Tahoe Dad: You’re not allowed to say that
You’re not allowed to say that.
“Why not, Dad?”
“It’s a mean thing to say and we don’t allow it in our house. OK, Michael?”
What to allow children to say and where to draw the line seems like a perpetual dance with Michael and Jane.
“Where did he learn that one?” Wifey asks.
“Probably, while we were sitting in Bay Area traffic last weekend,” I respond.
“Oh yeah. It felt like an hour just to get out of Santa Cruz.”
Wifey and I try to watch what we say of course, but inevitably the occasional curse slips out. Rather than blurting the first thought in our heads, we do a great deal of spelling-out alphabet-code-speak. This shows up as rapid-fire letter sequences, such as “Oh D-A-M, I wish people would just merge.”
An unexpected downside to Michael’s new reading and phonics skills is his ability to sound-out profanity.
“What is sh-i—”
“Whoa there, Buddy. Where did that come from?”
“While you and Mommy were driving.”
Then, there is also the whole “potty-talking” proximity debate, i.e. exactly when, as in how soon until the actual act; and exactly where, as in how close to the actual toilet, do we allow the use of such words, as “poop,” “do-do,” “popó,” or any other derivation of excrement. It often feels like those lines are under constant negotiation.
One potentially bad phrase that we have decided to allow is “free-balling” as in when Michael changes into pajamas for the night and makes the decision to forgo underwear.
“Mommy, I’m free-balling.”
“That’s great, Michael. Our dinner guests appreciate knowing that.”
What we didn’t quite expect were some of the logical eventualities of this minor linguistic transgression.
“Daddy, I’m free-balling, just like Michael tonight.”
“Well Jane, that’s nice, Honey, but I don’t think it works the same way for you.”
And my personal favorite: “Michael, you’re wearing underwear tonight?”
“Yeah Dad, no free-balling with these pajamas.”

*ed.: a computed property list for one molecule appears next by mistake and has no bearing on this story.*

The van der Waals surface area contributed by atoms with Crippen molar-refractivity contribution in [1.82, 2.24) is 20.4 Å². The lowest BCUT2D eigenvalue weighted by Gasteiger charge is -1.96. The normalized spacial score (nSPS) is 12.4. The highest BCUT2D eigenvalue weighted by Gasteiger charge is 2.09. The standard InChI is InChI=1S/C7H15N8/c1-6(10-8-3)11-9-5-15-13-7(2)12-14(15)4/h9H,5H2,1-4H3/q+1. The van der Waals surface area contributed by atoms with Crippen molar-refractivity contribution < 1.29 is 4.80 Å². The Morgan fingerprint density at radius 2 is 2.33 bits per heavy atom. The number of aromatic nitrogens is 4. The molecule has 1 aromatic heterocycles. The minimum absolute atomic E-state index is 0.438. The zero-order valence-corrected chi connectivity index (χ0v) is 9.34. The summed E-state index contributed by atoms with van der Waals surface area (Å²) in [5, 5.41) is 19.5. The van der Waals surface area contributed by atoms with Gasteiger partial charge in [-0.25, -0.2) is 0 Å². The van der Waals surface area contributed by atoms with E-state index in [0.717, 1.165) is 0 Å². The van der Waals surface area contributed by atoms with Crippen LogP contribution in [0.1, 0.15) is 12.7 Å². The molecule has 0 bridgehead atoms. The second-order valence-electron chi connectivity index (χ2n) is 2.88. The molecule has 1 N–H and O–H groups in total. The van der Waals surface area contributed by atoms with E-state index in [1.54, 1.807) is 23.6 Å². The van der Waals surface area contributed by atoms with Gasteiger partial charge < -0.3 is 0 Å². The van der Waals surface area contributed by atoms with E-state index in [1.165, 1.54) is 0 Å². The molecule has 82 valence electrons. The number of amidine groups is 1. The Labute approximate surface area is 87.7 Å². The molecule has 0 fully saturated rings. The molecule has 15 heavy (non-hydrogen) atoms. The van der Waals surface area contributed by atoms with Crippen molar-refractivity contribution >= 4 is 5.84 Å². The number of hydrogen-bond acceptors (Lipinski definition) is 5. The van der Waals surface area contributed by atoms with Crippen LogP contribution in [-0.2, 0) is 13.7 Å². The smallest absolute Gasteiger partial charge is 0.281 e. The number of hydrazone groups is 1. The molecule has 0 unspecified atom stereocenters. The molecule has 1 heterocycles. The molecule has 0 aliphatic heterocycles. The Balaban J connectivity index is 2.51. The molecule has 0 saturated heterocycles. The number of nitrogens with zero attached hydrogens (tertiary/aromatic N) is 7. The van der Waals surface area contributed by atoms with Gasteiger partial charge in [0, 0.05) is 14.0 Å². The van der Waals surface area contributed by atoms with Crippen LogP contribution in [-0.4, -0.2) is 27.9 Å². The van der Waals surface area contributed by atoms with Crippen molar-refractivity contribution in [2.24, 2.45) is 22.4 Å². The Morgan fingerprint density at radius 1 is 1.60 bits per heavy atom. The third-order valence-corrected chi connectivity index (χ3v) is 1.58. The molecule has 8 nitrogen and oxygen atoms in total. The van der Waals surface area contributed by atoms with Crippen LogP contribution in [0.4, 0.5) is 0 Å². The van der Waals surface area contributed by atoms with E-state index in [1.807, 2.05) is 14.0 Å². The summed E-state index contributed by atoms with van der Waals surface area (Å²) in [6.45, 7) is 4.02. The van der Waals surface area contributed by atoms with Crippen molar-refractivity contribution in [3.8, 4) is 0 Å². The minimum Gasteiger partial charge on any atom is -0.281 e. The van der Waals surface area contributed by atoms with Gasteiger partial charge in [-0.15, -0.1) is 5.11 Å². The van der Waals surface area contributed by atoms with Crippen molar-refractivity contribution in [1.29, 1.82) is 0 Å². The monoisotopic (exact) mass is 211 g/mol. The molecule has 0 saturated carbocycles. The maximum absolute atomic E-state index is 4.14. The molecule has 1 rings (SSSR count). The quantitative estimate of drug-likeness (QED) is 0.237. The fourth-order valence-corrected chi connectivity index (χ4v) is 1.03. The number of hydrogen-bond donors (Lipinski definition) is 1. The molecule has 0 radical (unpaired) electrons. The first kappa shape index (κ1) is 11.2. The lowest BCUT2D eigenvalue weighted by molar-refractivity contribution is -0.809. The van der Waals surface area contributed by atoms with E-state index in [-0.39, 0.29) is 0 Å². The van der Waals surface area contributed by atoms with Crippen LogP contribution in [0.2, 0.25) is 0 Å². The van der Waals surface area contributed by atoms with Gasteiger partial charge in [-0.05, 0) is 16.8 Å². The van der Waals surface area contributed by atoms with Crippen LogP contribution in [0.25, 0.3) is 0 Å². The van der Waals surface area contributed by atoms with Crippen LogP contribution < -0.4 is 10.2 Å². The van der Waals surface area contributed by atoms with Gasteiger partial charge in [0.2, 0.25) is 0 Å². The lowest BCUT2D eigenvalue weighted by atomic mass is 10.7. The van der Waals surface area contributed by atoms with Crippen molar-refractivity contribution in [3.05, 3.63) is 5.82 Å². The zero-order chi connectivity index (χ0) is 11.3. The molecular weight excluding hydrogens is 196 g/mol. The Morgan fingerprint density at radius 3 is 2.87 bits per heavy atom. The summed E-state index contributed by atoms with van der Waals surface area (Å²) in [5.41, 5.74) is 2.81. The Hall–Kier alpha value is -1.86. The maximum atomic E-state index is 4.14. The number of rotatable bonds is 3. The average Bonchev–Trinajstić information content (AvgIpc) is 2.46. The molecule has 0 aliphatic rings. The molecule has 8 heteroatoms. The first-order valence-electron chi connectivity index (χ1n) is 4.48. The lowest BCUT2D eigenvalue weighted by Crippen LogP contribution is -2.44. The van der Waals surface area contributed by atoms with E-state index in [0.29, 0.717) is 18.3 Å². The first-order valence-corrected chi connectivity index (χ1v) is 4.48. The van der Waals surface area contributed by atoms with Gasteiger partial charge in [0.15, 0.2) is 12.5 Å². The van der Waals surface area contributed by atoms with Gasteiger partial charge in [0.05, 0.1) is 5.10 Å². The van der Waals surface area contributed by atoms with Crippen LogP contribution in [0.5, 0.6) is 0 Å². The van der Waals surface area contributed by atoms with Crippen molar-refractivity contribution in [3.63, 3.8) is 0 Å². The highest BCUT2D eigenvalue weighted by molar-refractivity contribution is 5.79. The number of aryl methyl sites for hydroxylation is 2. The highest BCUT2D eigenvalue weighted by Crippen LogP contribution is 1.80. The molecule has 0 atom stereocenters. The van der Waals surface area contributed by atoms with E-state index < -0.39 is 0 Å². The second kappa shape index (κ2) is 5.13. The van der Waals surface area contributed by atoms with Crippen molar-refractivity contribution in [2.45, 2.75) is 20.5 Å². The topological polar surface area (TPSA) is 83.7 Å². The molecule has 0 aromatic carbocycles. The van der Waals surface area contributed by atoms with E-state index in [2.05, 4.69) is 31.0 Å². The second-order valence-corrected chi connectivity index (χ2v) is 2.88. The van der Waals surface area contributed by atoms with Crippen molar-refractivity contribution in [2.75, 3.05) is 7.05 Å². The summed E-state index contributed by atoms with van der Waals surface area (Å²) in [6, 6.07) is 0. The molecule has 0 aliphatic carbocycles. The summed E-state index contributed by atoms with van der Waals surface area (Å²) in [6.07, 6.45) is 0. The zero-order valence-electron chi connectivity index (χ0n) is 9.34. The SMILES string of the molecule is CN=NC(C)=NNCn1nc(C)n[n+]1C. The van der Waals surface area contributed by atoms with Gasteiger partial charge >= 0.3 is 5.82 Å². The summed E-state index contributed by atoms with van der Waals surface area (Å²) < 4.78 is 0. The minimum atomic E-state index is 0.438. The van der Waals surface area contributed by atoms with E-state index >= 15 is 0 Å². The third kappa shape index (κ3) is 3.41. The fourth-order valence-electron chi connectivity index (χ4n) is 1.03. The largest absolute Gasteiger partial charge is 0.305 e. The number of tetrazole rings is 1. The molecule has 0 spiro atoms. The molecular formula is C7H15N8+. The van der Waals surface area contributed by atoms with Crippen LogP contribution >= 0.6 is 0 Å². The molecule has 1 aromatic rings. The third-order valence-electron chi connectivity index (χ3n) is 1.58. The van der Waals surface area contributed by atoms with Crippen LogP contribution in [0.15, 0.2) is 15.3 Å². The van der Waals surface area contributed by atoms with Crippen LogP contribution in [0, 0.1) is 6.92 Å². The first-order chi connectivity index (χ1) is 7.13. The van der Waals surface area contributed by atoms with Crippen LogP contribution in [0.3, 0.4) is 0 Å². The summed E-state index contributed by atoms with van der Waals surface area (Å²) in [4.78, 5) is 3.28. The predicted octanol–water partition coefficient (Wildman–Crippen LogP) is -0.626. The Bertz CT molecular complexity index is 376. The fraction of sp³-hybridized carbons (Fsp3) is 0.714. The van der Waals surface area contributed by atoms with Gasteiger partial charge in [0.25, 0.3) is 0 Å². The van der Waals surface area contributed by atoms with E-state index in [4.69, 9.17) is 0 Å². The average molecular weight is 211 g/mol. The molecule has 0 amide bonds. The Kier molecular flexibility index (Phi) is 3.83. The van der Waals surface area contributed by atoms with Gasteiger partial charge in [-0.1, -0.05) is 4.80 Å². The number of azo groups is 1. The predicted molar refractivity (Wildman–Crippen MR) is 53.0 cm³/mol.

“Why is that?”
“I don’t want to catch my pee-pee in the zipper again.”
One of the little known benefits to raising kids has been that Wifey and I use a lot less profanity. It’s true. With Michael now sounding out any attempted transgressions, we’ve essentially been forced to forgo swearing like sailors in favor of speaking the Queen’s English.
I laugh at my anger and frustration a good bit more than I used to as well. If for no other reason than the sheer ridiculousness of having to spell out vulgarity; it just seems to provoke humor and that’s a good thing. According to a well-circulated study on baseball cards from the 50s, people who smile and laugh or even artificially show some pearly enamel for baseball card photos lived an average of seven years longer compared to the pouty-mouths. The free-balling discussions, potty-talk debates, and the short-stopped curse phonics, though it can all be vexing, still has brought a smile to my face; and for that, research says, I’ll live longer.
M.C. Behm’s columns appear every other Saturday in the Tahoe Daily Tribune. He is a full-time resident of South Lake Tahoe and author of the forthcoming novel “The Elixir of Yosemite.” To learn more or respond to columns visit http://www.mcbehm.com or email firstname.lastname@example.org.
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